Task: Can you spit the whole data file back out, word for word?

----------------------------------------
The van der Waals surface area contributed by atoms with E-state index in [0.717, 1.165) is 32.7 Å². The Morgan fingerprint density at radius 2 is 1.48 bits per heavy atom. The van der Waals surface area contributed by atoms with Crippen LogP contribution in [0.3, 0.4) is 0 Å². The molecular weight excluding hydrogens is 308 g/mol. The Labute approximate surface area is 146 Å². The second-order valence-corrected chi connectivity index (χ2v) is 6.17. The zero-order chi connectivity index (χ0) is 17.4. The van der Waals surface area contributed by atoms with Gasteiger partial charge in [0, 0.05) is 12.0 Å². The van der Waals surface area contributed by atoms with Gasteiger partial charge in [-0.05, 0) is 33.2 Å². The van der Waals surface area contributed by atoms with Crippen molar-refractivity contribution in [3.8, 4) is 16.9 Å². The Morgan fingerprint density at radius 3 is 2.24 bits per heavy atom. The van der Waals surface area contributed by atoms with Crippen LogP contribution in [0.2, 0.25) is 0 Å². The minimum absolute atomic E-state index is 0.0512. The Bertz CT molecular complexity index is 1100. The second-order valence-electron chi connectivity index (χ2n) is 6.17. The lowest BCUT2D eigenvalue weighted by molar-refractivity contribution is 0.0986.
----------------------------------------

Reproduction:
The van der Waals surface area contributed by atoms with E-state index in [0.717, 1.165) is 32.7 Å². The Morgan fingerprint density at radius 2 is 1.48 bits per heavy atom. The van der Waals surface area contributed by atoms with Crippen LogP contribution in [0.3, 0.4) is 0 Å². The molecular weight excluding hydrogens is 308 g/mol. The Labute approximate surface area is 146 Å². The second-order valence-corrected chi connectivity index (χ2v) is 6.17. The zero-order chi connectivity index (χ0) is 17.4. The van der Waals surface area contributed by atoms with Gasteiger partial charge in [0, 0.05) is 12.0 Å². The van der Waals surface area contributed by atoms with Gasteiger partial charge in [-0.05, 0) is 33.2 Å². The van der Waals surface area contributed by atoms with Crippen molar-refractivity contribution in [3.8, 4) is 16.9 Å². The Morgan fingerprint density at radius 3 is 2.24 bits per heavy atom. The van der Waals surface area contributed by atoms with Crippen LogP contribution in [0.2, 0.25) is 0 Å². The minimum absolute atomic E-state index is 0.0512. The Bertz CT molecular complexity index is 1100. The second-order valence-electron chi connectivity index (χ2n) is 6.17. The lowest BCUT2D eigenvalue weighted by molar-refractivity contribution is 0.0986.